By BILL BARROW
MIAMI – Francis Suarez comes from a long line of civic and political leaders who have formed the Republican bedrock in south Florida’s Cuban community for a half-century. Yet the 38-year-old Miami city commissioner hasn’t decided whether he will vote for his party’s presidential nominee.
And he’s not alone. Many Florida Cuban-Americans ex- press solidarity with other Latin-Americans who see Donald Trump as anti-Hispanic. Still others hear in Trump’s nationalistic populism echoes of the government strongmen they once fled.
” There are aspects of Trump that appeal to parts of the Cuban-American culture: strong leadership, the ability and willingness to say bold things,” says Suarez, the son of a former Miami mayor and a potential chief executive himself. The concern, Suarez says, comes when Trump’s boorishness, bullying and slapdash policy pronouncements “cross the line from bold to wild, unpredictable.”
How those misgivings influence the votes of hundreds of thousands of Cuban-Americans could tilt the nation’s most populous presidential battleground state depending on circumstances elsewhere, determine whether Trump or Democrat Hillary Clinton wins the election.
Roberto Rodriguez Tejera, a well-known Spanish-language radio and television host in Miami, says he won’t endorse Trump or Clinton, arguing neither has engaged in genuine, personal outreach to average Cuban and other Hispanic voters. But Tejera asks his audiences to compare Trump’s assertions that “I am your voice” and “I alone can solve” societal ills to the initial appeals of authoritarian rulers like Cuba’s Fidel Castro and the late Hugo Chavez in Venezuela.
“It goes well beyond immigration to the very nature of our Latin-American problem,” Tejera said in an interview. “Many of us remember how it starts. It starts with questioning institutions. Then you destroy institutions – you being the only person in the world who can save the nation from collapse.”
Fernand Amandi, a Democratic south Florida pollster, estimates the Cuban-American vote could approach eight percent of the eight million-plus ballots cast in Florida in November. Amandi said Cuban-Americans are “the only Hispanic group in the country” to support Trump over Clinton in preference polling, but not by a margin victorious Republican nominees have managed.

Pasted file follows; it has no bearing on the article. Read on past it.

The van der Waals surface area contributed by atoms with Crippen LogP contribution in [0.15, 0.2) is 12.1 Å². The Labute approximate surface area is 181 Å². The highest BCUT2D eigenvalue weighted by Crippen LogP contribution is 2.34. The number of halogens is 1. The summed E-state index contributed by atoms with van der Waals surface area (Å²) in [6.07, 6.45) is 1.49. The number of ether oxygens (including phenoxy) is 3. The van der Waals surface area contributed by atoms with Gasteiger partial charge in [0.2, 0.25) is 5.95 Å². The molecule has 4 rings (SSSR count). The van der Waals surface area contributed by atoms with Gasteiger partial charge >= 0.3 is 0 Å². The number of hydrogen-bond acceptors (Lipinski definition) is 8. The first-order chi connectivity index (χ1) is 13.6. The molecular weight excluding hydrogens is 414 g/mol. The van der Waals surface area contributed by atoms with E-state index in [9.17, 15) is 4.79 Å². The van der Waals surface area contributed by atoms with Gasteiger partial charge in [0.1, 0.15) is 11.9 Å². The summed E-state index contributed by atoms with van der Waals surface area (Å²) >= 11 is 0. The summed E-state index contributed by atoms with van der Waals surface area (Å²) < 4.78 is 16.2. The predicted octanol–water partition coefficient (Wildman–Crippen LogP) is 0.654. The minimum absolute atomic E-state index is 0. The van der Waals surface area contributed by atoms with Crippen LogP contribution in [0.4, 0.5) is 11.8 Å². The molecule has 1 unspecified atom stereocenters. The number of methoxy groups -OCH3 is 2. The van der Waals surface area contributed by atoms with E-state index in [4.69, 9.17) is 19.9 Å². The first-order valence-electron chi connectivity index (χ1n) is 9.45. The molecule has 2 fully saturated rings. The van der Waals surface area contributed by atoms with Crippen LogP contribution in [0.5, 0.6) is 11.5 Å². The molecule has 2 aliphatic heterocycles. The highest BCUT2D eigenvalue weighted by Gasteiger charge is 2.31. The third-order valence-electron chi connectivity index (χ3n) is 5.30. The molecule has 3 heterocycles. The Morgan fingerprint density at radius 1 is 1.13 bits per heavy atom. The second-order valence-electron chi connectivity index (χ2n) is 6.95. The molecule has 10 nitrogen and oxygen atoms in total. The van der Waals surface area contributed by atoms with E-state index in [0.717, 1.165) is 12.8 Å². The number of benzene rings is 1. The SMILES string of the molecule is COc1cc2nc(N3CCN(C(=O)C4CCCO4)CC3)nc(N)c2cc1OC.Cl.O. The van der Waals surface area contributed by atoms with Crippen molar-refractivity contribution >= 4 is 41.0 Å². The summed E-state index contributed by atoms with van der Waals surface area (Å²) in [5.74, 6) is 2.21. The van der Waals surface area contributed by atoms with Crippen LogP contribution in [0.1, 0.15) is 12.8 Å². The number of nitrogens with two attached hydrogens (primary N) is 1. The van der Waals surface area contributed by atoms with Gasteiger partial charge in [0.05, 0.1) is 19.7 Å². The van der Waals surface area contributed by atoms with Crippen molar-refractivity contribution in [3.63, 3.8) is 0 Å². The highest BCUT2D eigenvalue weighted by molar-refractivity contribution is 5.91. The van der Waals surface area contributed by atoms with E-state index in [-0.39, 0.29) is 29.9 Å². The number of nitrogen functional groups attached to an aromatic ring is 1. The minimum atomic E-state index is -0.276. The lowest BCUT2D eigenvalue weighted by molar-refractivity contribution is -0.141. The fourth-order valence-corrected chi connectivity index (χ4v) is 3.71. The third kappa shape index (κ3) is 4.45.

Trump aides note support from some elected officials and volunteers within the Cuban-American community, but Trump adviser Karen Giorno said his strategy ultimately considers Cuban-Americans as it does anyone else: “They are worried about safety and security. They are worried about the economy. They are worried about drugs on the street. They are worried about the same things other Americans are worried about.”
Suarez, the Miami commissioner, applauds that approach, but he says it doesn’t account for some Cubans-Americans who are thinking of themselves, for the first time in presidential politics, as aligned with immigrants from Mexico and the nations of Central and South America – a collective class of people who have never enjoyed Cubans’ favored immigration status.
“Some Cubans don’t consider themselves Hispanic,” says Amandi, the Democratic pollster. But now, says Republican pollster Dario Moreno, Trump has made immigration a “symbolic issue” that penetrates the Cuban psyche. “Anti-immigration rhetoric is taken as anti-Hispanic,” Moreno said, “and you see that even among the old Cubans” who were the first to arrive in Florida as refugees after Castro came to power in 1959.
Clinton certainly sees an opening. In the last week, she launched an advertising blitz featuring the endorsement of Carlos Gutierrez, a Cuban-American Republican and commerce secretary for President George W. Bush. Speaking in Spanish, Gutierrez calls Trump dangerous and says: “For me, it’s country first, and then party.”
One of the GOP’s top financiers, health-care billionaire Mike Fernandez, recently called Trump an “abysmally unfit candidate” and endorsed Clinton.
Other prominent Republicans – Miami Mayor Tomas Regalado and U.S. Reps. Carlos Curbelo and Ileana Ros-Lehtinen – have said they will not support Trump, though they’ve stopped short of endorsing Clinton.
Tejera, the broadcaster, says heavyweights like Gutierrez and Fernandez “won’t move one vote,” but their public backing of a Democratic nominee is a striking development in Cuban-American politics.